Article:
digital voice assistant Tag

John Sciacca’s Wishlist for 2018

2018 Wishlist
Better Voice Integration

Voice controlwhether Siri, Alexa, or “Hey, Google”seems to be everywhere. And without question, people want to use it more and more for controlling devices in their home. But the reality is, it just isn’t quite there yet. Often in my home, the command, “Alexa, turn on family room lights” will be met with a spinning blue circle and silence, or a reply of, “I’m sorrythe device family room lights isn’t responding,” or “OK,” but nothing happens. When it works, it’s great, but when it doesn’t, it’s maddeningly frustrating.

 

Also, we’re still basically limited to asking for one thing at a time. For example, unless I want to create a specific lighting scene in my Control4 programming, having Alexa turn on lighting in four rooms takes four separate requests. It would be great if we could get to more natural speech like, “Alexa, turn on lights in the kitchen, family and dining room, and start my dinner playlist in the dining room at 25% volume.”

 

UHD Disc Rental

Once you’ve seen the glory that is a full 4K HDR movie with an immersive audio soundtrack, it’s hard to go back to slumming it with just Blu-ray quality. But there aren’t many movies I love enough to shell out $29 or more to own. However, I would be willing to pay Netflix or Redbox a premium upcharge to rent a UHD movie, watch it in the best quality, and then give it back. I already pay Netflix an extra $5 a month to upgrade to Blu-ray viewing, and I’d happily chip in an extra finsky for the privilege of renting UHD discs. There’s a new service called Rent 4K that looks intriguing and might just fight the bill . . .

2018 Wishlist
Solo Movie

While I was on line for The Last Jedi, a theater employee came out and hung a new Coming Soon poster that simply said, “SOLO, A Star Wars Story. May 25.” I was really hoping we’d get a trailer for this movie before Jedi, but no dice. I’m hoping Disney can keep the Star Wars good times rolling, and that the Ron Howard-directed Solo can launch a terrific new story franchise from the galaxy far, far away.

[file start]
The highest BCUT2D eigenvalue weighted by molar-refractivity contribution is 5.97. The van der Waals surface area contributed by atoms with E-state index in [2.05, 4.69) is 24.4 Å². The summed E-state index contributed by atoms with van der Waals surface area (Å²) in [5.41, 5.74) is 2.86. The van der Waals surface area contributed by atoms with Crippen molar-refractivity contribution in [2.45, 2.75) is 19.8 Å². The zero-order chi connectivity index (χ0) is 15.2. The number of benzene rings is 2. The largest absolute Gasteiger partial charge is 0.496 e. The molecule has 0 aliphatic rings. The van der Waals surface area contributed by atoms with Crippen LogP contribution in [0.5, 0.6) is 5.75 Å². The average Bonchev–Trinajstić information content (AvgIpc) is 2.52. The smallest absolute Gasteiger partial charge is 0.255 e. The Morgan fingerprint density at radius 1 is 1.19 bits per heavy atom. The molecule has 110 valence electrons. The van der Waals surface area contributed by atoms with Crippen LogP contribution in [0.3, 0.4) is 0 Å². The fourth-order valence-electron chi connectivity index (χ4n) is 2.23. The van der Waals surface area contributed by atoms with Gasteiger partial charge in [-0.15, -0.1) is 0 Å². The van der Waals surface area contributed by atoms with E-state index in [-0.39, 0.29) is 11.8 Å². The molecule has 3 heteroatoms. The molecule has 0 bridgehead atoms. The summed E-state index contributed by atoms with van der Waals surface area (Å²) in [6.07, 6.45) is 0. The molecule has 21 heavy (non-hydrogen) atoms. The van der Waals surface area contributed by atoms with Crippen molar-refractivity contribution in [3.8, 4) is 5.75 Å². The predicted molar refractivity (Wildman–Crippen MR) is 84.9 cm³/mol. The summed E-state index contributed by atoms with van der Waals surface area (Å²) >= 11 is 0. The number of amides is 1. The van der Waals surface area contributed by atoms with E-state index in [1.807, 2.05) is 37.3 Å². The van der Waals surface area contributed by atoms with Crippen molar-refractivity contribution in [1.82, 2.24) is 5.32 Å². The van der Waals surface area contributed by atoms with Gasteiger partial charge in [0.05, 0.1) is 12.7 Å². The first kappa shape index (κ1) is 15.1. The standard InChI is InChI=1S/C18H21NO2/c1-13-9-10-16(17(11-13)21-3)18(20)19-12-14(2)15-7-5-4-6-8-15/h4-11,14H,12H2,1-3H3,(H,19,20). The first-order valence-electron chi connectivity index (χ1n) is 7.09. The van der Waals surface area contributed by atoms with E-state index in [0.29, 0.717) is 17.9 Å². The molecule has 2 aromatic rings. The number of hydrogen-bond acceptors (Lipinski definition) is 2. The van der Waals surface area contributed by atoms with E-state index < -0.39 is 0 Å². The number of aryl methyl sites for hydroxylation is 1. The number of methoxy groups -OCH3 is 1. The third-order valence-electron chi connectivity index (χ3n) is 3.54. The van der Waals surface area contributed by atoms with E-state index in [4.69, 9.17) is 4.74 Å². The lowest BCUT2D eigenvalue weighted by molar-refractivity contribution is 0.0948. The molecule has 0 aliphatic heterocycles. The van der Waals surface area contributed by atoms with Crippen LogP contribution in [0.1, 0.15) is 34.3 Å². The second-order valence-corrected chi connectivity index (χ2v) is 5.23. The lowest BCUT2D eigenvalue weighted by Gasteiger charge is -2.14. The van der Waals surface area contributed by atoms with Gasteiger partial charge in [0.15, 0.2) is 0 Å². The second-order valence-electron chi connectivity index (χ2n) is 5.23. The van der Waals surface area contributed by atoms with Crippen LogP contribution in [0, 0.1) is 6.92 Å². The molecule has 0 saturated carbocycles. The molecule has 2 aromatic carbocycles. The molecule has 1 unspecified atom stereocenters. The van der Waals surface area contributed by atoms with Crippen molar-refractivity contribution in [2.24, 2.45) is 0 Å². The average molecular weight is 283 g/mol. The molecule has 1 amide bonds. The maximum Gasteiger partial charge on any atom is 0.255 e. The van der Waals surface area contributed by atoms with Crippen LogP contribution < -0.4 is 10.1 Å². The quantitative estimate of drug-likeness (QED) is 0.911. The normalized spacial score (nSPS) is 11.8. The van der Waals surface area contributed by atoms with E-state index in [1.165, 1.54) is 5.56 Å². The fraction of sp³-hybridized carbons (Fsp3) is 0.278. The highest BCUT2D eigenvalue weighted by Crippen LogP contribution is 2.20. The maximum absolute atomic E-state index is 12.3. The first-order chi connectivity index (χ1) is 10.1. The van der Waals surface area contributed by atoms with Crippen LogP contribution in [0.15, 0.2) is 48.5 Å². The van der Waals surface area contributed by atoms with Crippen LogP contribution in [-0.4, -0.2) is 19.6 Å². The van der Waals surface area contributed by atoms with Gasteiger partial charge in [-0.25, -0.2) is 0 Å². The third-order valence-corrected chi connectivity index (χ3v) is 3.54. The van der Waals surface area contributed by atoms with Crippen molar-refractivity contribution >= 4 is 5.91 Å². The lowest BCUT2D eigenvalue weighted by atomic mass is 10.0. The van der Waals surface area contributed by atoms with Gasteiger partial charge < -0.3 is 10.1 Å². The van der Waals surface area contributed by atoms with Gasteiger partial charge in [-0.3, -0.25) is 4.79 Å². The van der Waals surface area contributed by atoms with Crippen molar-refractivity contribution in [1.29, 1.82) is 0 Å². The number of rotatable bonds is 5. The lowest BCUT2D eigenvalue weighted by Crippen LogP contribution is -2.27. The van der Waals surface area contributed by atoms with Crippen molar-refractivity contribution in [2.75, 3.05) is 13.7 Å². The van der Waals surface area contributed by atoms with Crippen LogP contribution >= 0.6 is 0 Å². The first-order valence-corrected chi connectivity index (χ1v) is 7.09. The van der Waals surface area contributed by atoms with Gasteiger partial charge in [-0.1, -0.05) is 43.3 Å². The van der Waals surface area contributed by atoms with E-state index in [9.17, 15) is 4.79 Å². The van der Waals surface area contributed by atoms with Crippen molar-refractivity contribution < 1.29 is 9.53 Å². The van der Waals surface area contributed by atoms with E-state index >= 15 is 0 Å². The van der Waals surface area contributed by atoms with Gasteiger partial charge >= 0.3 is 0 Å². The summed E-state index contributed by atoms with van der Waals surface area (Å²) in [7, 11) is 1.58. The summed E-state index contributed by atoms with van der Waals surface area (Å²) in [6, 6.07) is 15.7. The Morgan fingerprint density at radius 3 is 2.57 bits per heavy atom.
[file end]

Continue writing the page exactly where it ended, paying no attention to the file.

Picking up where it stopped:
2018 Wishlist
Cheaper 4K Laser

The best way to experience 4K HDR movies on a big screen is via a projector using a laser light source. A laser has inherent advantages over a traditional bulb-powered projector, namely a wider color gamut able to reach farther towards the edges of the Rec.2020 triangle, far longer lifespan, no warm-up and cool-down time, less loss of light over its lifespan, and the ability to completely turn off for truly infinite black levels.

 

But laser comes with a fairly steep price. Previous models from Sony and JVC cost $50,000 and $35,000 respectively. Sony unveiled its VPL-VW885ES at this past CEDIA, and it looked stunning, with vibrant colors and inky blacks at a closer-to-real-world price of $25,000. I’d love to see one of these bad boys available for less than $10,000. I think that would be a huge shot in the arm for front projection . . . and the new projector for my own media room!

 

Not Getting Sick After CES

Nearly every year, I come home from CES and promptly get sick. The level of sickness varies, but inevitably it’s 3 to 4 days of miserable, post-show recovery. Coming home flu-free from Vegas is high-up on my personal wishlist for starting the new year!

—John Sciacca

Probably the most experienced writer on custom installation in the industry, John Sciacca is
co-owner of Custom Theater & Audio in Murrells Inlet, South Carolina, & is known for his writing
for such publications as
 Residential Systems and Sound & Vision. Follow him on Twitter at

@SciaccaTweets and at johnsciacca.com.

Can Alexa Cure Technophobia?

Alexa